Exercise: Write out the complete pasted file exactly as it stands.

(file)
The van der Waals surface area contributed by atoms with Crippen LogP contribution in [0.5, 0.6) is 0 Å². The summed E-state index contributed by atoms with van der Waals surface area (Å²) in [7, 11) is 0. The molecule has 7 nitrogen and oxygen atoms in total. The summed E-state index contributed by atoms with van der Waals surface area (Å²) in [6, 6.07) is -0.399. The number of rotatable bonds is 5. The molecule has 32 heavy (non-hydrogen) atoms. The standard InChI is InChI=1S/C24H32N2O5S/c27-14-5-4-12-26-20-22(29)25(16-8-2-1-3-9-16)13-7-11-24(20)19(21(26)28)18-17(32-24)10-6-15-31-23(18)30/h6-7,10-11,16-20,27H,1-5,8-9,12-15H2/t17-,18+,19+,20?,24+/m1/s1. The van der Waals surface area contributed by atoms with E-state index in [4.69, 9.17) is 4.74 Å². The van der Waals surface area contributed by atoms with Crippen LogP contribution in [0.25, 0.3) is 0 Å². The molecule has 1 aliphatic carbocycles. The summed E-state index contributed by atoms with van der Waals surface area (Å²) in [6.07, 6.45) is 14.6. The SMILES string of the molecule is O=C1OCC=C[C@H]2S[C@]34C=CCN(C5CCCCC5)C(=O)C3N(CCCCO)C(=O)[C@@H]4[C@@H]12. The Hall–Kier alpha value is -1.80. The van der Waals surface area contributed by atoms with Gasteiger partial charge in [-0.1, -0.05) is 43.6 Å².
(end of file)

The van der Waals surface area contributed by atoms with Crippen LogP contribution in [0.5, 0.6) is 0 Å². The summed E-state index contributed by atoms with van der Waals surface area (Å²) in [7, 11) is 0. The molecule has 7 nitrogen and oxygen atoms in total. The summed E-state index contributed by atoms with van der Waals surface area (Å²) in [6, 6.07) is -0.399. The number of rotatable bonds is 5. The molecule has 32 heavy (non-hydrogen) atoms. The standard InChI is InChI=1S/C24H32N2O5S/c27-14-5-4-12-26-20-22(29)25(16-8-2-1-3-9-16)13-7-11-24(20)19(21(26)28)18-17(32-24)10-6-15-31-23(18)30/h6-7,10-11,16-20,27H,1-5,8-9,12-15H2/t17-,18+,19+,20?,24+/m1/s1. The van der Waals surface area contributed by atoms with E-state index in [4.69, 9.17) is 4.74 Å². The van der Waals surface area contributed by atoms with Crippen LogP contribution in [0.25, 0.3) is 0 Å². The molecule has 1 aliphatic carbocycles. The summed E-state index contributed by atoms with van der Waals surface area (Å²) in [6.07, 6.45) is 14.6. The SMILES string of the molecule is O=C1OCC=C[C@H]2S[C@]34C=CCN(C5CCCCC5)C(=O)C3N(CCCCO)C(=O)[C@@H]4[C@@H]12. The Hall–Kier alpha value is -1.80. The van der Waals surface area contributed by atoms with Gasteiger partial charge in [-0.1, -0.05) is 43.6 Å².